Then, I pushed again.

The girls were with me, Joe had sat down at a bench by the door, just watching. "Are you going to go all the way around?" they asked with hope in their voice, "can we go with you?" I told them they could but that once I started, I wouldn't be talking because I need my breath for the work or getting around the circle.

Then, I started in earnest.

I was only there touring the facility. I'd already been to the gym and had tried all the accessible machines, now I was up on the track. They had been friendly and welcoming, showing me how to make three different machines accessible to me as a chair user. I have no past with machines like these, with the cables and the weights and the sophisticated control panels. I did have a past with track. My stomach would sour before P.E. (Physical Education) because I wasn't good at it and because my lack of coordination and speed further demonstrated my lack of worth.

Then, I rounded the end. 

The chair was going as quickly as I could make it go. I was breathing regularly, focused on staying in my lane, listening to the girls laugh as they ran with me. And suddenly, the memories were gone. It was just the push down the long stretch. I looked up and saw Joe watching, smiling, waiting for me. I wanted to show off a little so I rounded the other end dangerously quickly. 

Then, I was done.

With a new memory made. A new start. I'm thinking of joining. Once I left the past in my dust, the present and future felt very, very, different.

Saturday, July 08, 2017

What About You????

I booked a hotel room today at a chain that I don't often stay at. I went on their website and could find rates and rooms but no information on accessibility. So, I called. I don't understand why accessibility is so foreign that it requires a call, why can computers handle it? Anyways, I called. The fellow who answered the phone was nice, really nice actually. I explained what I wanted and he went into the system to see if there was an accessible room available.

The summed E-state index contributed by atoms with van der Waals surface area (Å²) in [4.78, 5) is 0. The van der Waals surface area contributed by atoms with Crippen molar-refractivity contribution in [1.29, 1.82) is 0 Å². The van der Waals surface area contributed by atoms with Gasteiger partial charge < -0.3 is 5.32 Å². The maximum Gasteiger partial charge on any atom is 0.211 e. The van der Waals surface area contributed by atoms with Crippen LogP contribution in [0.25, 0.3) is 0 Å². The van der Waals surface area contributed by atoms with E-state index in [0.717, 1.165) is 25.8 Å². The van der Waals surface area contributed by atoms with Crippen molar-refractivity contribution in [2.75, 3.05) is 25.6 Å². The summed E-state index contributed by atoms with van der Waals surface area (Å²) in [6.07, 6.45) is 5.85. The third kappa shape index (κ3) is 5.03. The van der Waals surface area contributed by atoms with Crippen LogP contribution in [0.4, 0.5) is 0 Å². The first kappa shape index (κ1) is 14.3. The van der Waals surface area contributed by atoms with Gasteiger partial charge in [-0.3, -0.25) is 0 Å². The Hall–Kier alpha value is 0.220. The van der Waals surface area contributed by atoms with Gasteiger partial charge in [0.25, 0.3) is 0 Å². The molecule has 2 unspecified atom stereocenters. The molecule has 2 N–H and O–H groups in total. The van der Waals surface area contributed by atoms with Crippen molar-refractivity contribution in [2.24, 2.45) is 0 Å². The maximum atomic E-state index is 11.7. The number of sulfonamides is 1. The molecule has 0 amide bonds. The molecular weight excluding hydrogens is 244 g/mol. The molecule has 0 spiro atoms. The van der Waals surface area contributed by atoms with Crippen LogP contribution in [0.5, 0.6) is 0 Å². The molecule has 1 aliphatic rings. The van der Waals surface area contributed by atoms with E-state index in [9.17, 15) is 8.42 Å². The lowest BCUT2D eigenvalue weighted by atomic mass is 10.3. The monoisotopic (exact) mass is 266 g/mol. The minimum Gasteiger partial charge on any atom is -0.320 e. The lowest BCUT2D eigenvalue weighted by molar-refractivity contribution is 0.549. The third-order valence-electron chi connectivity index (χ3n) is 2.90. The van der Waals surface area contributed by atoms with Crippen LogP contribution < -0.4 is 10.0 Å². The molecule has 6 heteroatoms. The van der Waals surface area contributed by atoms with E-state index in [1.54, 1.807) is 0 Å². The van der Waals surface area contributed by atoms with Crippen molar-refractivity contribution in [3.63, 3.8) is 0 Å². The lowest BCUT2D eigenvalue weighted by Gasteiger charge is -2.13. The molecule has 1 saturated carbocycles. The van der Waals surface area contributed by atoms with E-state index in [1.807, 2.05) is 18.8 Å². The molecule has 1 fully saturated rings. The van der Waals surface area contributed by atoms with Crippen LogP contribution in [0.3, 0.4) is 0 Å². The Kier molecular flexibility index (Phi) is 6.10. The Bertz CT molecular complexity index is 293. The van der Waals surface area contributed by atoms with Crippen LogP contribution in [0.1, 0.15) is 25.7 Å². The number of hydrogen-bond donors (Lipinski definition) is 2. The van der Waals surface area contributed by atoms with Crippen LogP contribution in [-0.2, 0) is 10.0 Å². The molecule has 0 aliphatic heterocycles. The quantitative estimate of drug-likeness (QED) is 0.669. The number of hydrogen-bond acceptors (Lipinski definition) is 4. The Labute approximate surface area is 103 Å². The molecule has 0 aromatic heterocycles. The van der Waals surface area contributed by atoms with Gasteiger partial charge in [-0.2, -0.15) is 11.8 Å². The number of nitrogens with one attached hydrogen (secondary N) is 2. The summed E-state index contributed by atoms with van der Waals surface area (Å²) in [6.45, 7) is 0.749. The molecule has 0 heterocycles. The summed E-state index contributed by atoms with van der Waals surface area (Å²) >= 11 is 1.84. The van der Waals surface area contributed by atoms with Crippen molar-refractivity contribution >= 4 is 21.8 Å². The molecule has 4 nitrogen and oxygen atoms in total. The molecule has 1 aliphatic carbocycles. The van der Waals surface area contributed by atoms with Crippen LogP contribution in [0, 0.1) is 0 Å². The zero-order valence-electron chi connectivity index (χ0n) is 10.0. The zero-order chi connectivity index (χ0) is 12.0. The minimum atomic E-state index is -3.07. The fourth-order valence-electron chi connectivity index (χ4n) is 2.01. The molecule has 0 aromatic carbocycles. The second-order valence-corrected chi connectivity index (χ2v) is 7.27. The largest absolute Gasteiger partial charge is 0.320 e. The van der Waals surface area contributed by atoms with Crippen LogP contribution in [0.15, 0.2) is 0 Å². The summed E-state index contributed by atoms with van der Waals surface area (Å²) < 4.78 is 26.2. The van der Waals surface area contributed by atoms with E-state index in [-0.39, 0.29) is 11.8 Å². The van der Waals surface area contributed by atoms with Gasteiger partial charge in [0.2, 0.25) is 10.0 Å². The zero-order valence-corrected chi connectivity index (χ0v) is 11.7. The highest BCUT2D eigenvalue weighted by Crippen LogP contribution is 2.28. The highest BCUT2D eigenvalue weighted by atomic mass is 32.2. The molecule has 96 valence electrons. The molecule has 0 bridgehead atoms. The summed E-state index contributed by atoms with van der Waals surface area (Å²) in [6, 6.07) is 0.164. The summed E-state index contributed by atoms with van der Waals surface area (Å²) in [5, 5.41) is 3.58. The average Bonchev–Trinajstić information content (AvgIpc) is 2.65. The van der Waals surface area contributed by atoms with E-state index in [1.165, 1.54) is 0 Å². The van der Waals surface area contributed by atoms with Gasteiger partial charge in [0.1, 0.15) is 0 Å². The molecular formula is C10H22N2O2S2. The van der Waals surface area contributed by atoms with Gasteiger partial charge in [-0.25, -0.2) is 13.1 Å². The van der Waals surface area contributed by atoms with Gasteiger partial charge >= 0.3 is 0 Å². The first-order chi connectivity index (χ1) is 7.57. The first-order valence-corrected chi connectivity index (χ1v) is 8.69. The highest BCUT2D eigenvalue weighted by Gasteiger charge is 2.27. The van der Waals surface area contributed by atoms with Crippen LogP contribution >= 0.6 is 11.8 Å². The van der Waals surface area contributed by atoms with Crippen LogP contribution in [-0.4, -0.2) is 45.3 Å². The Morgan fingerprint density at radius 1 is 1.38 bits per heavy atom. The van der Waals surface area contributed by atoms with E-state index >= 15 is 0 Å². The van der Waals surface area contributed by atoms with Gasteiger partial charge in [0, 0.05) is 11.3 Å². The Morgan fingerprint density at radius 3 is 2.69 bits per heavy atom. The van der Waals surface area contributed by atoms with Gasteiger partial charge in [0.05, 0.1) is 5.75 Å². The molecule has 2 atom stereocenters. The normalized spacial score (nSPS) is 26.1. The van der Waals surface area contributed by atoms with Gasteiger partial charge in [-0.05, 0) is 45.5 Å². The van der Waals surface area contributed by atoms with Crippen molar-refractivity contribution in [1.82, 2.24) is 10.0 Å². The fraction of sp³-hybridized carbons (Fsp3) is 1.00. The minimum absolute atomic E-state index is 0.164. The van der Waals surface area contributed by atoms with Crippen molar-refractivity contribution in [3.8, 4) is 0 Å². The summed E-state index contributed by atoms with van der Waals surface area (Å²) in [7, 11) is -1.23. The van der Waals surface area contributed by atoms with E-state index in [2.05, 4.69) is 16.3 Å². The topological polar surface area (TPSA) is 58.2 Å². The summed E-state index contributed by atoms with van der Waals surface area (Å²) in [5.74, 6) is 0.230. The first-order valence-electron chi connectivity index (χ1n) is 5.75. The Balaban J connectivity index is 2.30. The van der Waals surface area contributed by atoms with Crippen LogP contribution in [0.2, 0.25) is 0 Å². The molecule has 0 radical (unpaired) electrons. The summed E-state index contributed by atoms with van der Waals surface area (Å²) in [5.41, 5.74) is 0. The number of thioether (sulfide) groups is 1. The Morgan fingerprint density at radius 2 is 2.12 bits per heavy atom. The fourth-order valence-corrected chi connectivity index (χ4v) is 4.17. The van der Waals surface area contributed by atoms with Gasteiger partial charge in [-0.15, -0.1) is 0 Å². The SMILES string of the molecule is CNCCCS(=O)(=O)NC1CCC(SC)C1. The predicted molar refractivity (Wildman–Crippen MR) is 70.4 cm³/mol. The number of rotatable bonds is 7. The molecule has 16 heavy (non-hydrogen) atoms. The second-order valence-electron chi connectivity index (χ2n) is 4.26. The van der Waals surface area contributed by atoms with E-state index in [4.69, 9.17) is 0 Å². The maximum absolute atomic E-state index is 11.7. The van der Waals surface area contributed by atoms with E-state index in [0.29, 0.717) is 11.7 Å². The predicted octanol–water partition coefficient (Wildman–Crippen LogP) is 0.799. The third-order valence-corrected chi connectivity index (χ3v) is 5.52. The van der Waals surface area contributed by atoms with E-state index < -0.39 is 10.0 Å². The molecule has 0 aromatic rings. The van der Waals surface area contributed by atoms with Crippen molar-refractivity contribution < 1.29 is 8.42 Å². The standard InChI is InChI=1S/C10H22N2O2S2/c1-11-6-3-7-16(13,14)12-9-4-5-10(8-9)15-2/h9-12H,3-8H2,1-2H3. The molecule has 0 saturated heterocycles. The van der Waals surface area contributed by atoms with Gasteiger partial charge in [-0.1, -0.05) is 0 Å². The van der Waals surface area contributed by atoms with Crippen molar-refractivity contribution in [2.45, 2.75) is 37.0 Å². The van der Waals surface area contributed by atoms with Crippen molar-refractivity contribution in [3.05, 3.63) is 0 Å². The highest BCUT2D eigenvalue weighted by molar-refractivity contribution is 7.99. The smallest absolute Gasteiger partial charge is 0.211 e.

After a brief hold he came back to tell me that the accessible room, please not the singular 'the ... room', was occupied but there had been a note made that the person had requested a main floor room. He told me he'd call the guest that was scheduled to be in that room to find out if they needed the accessible room or if they only wanted a main floor room. I thanked him, he said he'd be back in a couple of minutes.

Maybe five minutes later he called me back. The person put in that room had not requested an accessible room, did not know that he'd been placed in one and was more than willing to move to a different room so an actual disabled person could have the room. Then we set about making the reservation.

The booking was done, he wanted me to wait until the email confirmation when through, which I did and then we were done. I said, "Thanks," and rung off. Seconds later I had this kind of realization that I'd not gushed gratitude towards him for doing his job and getting me the room I needed. I felt almost badly that I'd not emphasized my appreciation a little bit more. I felt like I somehow owed him.